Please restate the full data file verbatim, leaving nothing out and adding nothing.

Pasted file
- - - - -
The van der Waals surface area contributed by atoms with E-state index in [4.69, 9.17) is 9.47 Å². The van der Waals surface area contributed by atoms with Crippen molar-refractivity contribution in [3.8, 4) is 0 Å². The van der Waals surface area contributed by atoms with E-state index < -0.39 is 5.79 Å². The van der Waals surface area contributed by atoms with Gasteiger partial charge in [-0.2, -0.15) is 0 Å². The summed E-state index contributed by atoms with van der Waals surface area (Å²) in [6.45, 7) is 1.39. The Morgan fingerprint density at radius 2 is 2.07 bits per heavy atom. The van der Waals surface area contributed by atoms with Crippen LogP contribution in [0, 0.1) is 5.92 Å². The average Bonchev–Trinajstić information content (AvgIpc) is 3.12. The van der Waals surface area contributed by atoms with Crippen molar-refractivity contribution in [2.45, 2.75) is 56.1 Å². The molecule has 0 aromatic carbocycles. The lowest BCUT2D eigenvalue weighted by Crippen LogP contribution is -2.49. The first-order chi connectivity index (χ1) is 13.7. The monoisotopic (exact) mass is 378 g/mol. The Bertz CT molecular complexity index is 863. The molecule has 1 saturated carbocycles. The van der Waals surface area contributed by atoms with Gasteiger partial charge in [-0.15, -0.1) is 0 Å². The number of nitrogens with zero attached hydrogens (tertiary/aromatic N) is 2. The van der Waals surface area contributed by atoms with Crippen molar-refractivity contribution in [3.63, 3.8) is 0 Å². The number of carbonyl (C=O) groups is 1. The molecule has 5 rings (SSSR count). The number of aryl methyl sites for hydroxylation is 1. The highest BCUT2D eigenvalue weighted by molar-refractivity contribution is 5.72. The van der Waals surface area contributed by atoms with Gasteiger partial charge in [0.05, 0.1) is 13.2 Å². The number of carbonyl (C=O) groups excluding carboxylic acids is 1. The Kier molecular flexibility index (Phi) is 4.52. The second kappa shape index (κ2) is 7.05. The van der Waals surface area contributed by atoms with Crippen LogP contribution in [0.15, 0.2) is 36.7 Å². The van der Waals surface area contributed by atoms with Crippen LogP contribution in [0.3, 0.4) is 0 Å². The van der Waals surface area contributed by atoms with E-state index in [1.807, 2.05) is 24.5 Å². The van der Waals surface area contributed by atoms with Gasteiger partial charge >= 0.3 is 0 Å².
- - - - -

The van der Waals surface area contributed by atoms with E-state index in [4.69, 9.17) is 9.47 Å². The van der Waals surface area contributed by atoms with Crippen molar-refractivity contribution in [3.8, 4) is 0 Å². The van der Waals surface area contributed by atoms with E-state index < -0.39 is 5.79 Å². The van der Waals surface area contributed by atoms with Gasteiger partial charge in [-0.2, -0.15) is 0 Å². The summed E-state index contributed by atoms with van der Waals surface area (Å²) in [6.45, 7) is 1.39. The Morgan fingerprint density at radius 2 is 2.07 bits per heavy atom. The van der Waals surface area contributed by atoms with Crippen LogP contribution in [0, 0.1) is 5.92 Å². The average Bonchev–Trinajstić information content (AvgIpc) is 3.12. The van der Waals surface area contributed by atoms with Crippen molar-refractivity contribution in [2.45, 2.75) is 56.1 Å². The molecule has 0 aromatic carbocycles. The lowest BCUT2D eigenvalue weighted by Crippen LogP contribution is -2.49. The first-order chi connectivity index (χ1) is 13.7. The monoisotopic (exact) mass is 378 g/mol. The Bertz CT molecular complexity index is 863. The molecule has 1 saturated carbocycles. The van der Waals surface area contributed by atoms with Gasteiger partial charge in [-0.15, -0.1) is 0 Å². The number of nitrogens with zero attached hydrogens (tertiary/aromatic N) is 2. The van der Waals surface area contributed by atoms with Crippen molar-refractivity contribution in [3.63, 3.8) is 0 Å². The number of carbonyl (C=O) groups is 1. The molecule has 5 rings (SSSR count). The number of aryl methyl sites for hydroxylation is 1. The highest BCUT2D eigenvalue weighted by molar-refractivity contribution is 5.72. The van der Waals surface area contributed by atoms with Gasteiger partial charge in [0.05, 0.1) is 13.2 Å². The number of carbonyl (C=O) groups excluding carboxylic acids is 1. The Kier molecular flexibility index (Phi) is 4.52. The second kappa shape index (κ2) is 7.05. The van der Waals surface area contributed by atoms with Crippen LogP contribution in [0.15, 0.2) is 36.7 Å². The van der Waals surface area contributed by atoms with Crippen LogP contribution in [0.3, 0.4) is 0 Å². The van der Waals surface area contributed by atoms with E-state index in [1.807, 2.05) is 24.5 Å². The van der Waals surface area contributed by atoms with Gasteiger partial charge >= 0.3 is 0 Å².